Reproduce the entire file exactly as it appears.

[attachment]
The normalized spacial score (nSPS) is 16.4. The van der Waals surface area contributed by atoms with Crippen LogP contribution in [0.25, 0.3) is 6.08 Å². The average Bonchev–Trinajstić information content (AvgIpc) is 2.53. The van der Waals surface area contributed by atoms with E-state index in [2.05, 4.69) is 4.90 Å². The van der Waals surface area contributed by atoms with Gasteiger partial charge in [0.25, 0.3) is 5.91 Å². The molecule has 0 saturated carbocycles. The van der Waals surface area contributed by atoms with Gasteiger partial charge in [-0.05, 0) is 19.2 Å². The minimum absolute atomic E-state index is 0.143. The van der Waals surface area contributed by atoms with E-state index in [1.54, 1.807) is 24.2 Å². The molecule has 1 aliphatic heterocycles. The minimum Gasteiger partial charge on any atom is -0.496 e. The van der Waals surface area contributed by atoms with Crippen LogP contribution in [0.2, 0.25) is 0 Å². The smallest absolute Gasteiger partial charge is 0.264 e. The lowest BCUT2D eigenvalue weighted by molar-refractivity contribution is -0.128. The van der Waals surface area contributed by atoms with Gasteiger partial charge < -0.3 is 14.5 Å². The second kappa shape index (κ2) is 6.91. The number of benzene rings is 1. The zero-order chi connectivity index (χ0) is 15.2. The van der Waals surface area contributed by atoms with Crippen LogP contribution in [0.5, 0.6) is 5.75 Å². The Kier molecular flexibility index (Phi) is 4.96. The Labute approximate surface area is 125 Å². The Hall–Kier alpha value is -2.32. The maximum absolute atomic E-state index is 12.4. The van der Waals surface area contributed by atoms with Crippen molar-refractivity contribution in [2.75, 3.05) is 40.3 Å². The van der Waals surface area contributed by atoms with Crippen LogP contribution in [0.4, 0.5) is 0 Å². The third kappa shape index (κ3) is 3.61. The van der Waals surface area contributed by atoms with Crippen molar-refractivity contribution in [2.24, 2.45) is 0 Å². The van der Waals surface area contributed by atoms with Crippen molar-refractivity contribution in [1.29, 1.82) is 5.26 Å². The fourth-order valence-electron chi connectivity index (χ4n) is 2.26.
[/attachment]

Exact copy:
The normalized spacial score (nSPS) is 16.4. The van der Waals surface area contributed by atoms with Crippen LogP contribution in [0.25, 0.3) is 6.08 Å². The average Bonchev–Trinajstić information content (AvgIpc) is 2.53. The van der Waals surface area contributed by atoms with E-state index in [2.05, 4.69) is 4.90 Å². The van der Waals surface area contributed by atoms with Gasteiger partial charge in [0.25, 0.3) is 5.91 Å². The molecule has 0 saturated carbocycles. The van der Waals surface area contributed by atoms with Gasteiger partial charge in [-0.05, 0) is 19.2 Å². The minimum absolute atomic E-state index is 0.143. The van der Waals surface area contributed by atoms with E-state index in [1.54, 1.807) is 24.2 Å². The molecule has 1 aliphatic heterocycles. The minimum Gasteiger partial charge on any atom is -0.496 e. The van der Waals surface area contributed by atoms with Crippen LogP contribution in [0.2, 0.25) is 0 Å². The smallest absolute Gasteiger partial charge is 0.264 e. The lowest BCUT2D eigenvalue weighted by molar-refractivity contribution is -0.128. The van der Waals surface area contributed by atoms with Gasteiger partial charge < -0.3 is 14.5 Å². The second kappa shape index (κ2) is 6.91. The number of benzene rings is 1. The zero-order chi connectivity index (χ0) is 15.2. The van der Waals surface area contributed by atoms with Crippen LogP contribution in [0.5, 0.6) is 5.75 Å². The Kier molecular flexibility index (Phi) is 4.96. The Labute approximate surface area is 125 Å². The Hall–Kier alpha value is -2.32. The maximum absolute atomic E-state index is 12.4. The van der Waals surface area contributed by atoms with Crippen molar-refractivity contribution in [2.75, 3.05) is 40.3 Å². The van der Waals surface area contributed by atoms with Crippen LogP contribution in [0.4, 0.5) is 0 Å². The third kappa shape index (κ3) is 3.61. The van der Waals surface area contributed by atoms with Crippen molar-refractivity contribution in [2.24, 2.45) is 0 Å². The van der Waals surface area contributed by atoms with Crippen molar-refractivity contribution in [1.29, 1.82) is 5.26 Å². The fourth-order valence-electron chi connectivity index (χ4n) is 2.26.